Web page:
October 24, 2020 ~ I had finished a fine day at Anahuac, and was heading north on the National Wildlife Refuge entrance road from Shoveler Pond to Whites Ranch Road. I had been watching for raptors all day, so my eye was primed to catch a dark shape off to my right. I jumped out of the car to hear a cacophony of screeches, honks and flapping wings. The air was a tornado of flying birds.
A very large dark bird was circling over the flooded fields, intentionally chasing the wading birds and ducks up from the surface. Here they are circling away from him to my left, and then to the right in front of me to avoid him. When the glancing “golden hour” sunlight lit his head and tail, it was clear: this was a mature Bald Eagle.
The Bald Eagle, Haliaeetus leucocephalus, ranges throughout most of Canada and the US. Here on the upper Texas Gulf Coast, we are lucky to have them year-round. Individuals have been known to forage over distances of more than 100 miles in a day, so getting to see one is a real treat. They take four years to reach adulthood, and their plumage changes enough that All About Birds shows images identified as one-year birds, two-year birds, and so forth. The five-year bird has the characteristic pure white head, neck and tail.
I was parked on the side of the North-South road at the red “X”, looking east toward the distant farm house. The flocks were in the vicinity of the red oval, and the eagle flew above them. Technically, this area is not part of the Anahuac NWR, but it is no longer farmed, and has become a gathering spot for birds.
The eagle sailed in slow loops, skimming down closer to the surface above the grounded birds, then rising, turning and coming back around for another run. He never extended his legs for grappling, and never folded his wings to stoop in dive-bomber mode.
He craned his head and neck to one side and then the other, clearly inspecting the water below for something. Eagles eat primarily fish, but will also take a wide variety of birds, small mammals and reptiles. Perhaps by flushing the birds off the water, he was getting a better view of any fish darting below the surface.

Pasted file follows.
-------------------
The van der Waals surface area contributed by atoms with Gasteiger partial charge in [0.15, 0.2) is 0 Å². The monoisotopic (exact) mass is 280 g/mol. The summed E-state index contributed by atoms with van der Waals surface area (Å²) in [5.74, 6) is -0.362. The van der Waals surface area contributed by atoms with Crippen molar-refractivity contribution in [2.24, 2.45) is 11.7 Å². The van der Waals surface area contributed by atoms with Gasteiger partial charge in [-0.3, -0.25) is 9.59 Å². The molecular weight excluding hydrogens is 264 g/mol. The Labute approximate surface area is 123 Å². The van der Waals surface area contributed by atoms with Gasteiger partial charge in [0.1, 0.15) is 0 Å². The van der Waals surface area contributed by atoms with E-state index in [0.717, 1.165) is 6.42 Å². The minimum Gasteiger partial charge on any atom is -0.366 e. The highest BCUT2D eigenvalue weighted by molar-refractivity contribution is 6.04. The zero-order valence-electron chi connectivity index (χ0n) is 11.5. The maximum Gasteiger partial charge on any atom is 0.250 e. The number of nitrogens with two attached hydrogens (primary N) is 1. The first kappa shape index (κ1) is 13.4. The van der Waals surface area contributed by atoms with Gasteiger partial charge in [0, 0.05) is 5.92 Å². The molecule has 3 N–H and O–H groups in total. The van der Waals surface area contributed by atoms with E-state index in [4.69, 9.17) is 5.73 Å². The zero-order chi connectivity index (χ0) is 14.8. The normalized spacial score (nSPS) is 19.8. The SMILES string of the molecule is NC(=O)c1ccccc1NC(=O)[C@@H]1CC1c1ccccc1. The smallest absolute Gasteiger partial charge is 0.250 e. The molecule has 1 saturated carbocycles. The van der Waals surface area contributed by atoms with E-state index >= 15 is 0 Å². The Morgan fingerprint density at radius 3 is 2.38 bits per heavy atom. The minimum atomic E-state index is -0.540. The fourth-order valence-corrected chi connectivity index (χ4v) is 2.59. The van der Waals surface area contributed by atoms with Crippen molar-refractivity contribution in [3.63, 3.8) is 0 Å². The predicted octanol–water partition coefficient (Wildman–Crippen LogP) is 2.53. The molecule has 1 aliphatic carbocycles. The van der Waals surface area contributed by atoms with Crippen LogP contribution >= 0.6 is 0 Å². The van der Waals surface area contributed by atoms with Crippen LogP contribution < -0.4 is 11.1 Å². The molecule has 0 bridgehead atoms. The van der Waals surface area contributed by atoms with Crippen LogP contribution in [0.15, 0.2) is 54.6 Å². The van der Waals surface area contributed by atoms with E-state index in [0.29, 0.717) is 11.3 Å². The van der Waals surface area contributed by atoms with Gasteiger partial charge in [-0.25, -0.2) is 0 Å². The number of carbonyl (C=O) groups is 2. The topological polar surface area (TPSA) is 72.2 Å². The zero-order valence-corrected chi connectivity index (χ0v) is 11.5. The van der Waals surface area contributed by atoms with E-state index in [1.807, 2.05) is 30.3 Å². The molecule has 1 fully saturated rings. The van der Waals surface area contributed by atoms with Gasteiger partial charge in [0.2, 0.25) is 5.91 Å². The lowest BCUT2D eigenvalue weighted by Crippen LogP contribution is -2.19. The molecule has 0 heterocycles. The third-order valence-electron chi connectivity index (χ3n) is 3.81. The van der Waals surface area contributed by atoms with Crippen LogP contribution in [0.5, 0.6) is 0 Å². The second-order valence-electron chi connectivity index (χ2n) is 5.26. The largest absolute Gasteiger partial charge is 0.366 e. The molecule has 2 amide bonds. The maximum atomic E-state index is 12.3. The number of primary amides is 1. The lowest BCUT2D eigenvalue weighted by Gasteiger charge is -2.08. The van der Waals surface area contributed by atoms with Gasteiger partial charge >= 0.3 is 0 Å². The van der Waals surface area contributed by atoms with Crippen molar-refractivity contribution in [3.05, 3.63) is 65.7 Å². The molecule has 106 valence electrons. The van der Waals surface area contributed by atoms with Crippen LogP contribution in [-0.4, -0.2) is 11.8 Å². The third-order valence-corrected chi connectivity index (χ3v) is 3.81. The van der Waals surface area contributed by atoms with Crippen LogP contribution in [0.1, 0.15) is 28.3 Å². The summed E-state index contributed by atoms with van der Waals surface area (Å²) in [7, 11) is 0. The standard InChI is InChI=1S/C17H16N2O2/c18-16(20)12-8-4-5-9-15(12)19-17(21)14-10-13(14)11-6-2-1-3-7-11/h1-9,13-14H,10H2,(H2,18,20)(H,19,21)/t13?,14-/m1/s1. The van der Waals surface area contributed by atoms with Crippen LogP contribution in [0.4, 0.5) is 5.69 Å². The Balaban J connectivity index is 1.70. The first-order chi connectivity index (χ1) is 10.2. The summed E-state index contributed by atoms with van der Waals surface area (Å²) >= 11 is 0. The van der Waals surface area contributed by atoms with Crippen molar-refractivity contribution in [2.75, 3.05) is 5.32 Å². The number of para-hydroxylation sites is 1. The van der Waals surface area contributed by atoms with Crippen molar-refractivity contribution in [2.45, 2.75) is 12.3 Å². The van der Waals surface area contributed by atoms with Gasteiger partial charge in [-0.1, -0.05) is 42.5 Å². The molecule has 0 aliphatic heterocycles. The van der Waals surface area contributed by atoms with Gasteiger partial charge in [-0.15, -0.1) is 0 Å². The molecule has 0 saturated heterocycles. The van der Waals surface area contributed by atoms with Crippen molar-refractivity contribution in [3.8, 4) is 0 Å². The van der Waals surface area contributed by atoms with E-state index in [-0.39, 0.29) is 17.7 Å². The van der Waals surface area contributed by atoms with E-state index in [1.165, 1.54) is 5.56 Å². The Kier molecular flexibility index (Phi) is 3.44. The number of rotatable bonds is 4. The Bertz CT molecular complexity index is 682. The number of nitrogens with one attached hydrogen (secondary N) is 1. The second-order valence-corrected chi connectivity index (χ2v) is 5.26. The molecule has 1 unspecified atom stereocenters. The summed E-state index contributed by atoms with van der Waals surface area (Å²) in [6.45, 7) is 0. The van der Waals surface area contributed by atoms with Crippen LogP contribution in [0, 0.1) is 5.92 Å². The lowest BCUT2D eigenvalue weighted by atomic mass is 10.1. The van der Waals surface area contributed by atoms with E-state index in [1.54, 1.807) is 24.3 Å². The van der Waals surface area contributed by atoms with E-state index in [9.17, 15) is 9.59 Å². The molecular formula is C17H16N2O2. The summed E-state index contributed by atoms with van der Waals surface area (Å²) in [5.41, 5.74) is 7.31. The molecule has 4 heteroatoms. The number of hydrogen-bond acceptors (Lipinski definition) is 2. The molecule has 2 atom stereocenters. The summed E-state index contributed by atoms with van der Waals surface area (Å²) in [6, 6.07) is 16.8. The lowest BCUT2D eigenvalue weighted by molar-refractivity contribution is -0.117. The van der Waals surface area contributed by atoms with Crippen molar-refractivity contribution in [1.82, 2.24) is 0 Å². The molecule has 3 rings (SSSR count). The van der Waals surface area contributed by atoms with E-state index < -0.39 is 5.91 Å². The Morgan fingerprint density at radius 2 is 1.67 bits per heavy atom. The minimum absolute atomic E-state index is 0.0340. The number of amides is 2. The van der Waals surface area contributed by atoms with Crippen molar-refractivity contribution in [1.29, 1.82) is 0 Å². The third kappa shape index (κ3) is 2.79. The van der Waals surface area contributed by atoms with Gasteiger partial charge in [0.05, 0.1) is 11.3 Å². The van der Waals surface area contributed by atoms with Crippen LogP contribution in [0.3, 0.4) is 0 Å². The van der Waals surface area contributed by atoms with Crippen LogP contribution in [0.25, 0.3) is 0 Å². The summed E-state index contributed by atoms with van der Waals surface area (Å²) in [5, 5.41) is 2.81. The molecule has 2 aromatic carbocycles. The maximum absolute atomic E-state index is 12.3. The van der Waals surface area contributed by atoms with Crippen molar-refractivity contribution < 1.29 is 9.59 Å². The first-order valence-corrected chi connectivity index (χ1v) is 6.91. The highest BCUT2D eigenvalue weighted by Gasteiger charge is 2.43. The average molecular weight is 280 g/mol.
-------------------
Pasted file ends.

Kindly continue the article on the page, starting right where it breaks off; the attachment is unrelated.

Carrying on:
Perhaps flushing the flocks of birds would startle a small mammal into darting along the narrow elevated strips of land between the flooded fields.
The Bald Eagle weighs 11 to 13 pounds (5 to 6 kilograms), and has a wingspan of almost 7 feet (2 meters). He loomed over the smaller birds, but seemed completely disinterested in the birds flying all around him, including these Green-winged Teals, Anas crecca, with emerald green secondaries. The other birds visible in the top photo include the Blue-winged Teal, Spatula discors (powder blue mid-wing with green secondaries), the female Mallard, Anas platyrhynchos (royal blue secondaries), and for something completely different, the non-breeding adult Long-billed Dowitcher, Limnodromus scolopaceus (pale tummy, pointed wings and long bills).
He finally looped away to the west, and the birds settled back into the water. I had watched him for just under two minutes, and taken around 200 photos.
In a matter of seconds, the flocks were busy preening, nibbling, snoozing or chatting among themselves, seemingly unbothered by their visitor. The ponds were once again a quiet and peaceful place.
I was so excited during the whole event that it was a challenge to remember my camera techniques. I remembered to keep the shutter speed high for all the action, raising from 1/2500 to 1/3200 when the light permitted the higher speed. Most of the time, I remembered to press the camera firmly to my forehead to stabilize my shots, and I’ve learned to lean the side of my knee against the car bumper improving stability and balance. However, though my f/8 aperture was good for the size of the eagle himself, it was not sufficient for the flocks of birds; I should have considered f/11 or even f/16 to avoid blurring the ducks and dowitchers.
I learn something every time I go out, and I consider myself lucky that my “student driving” is so much fun!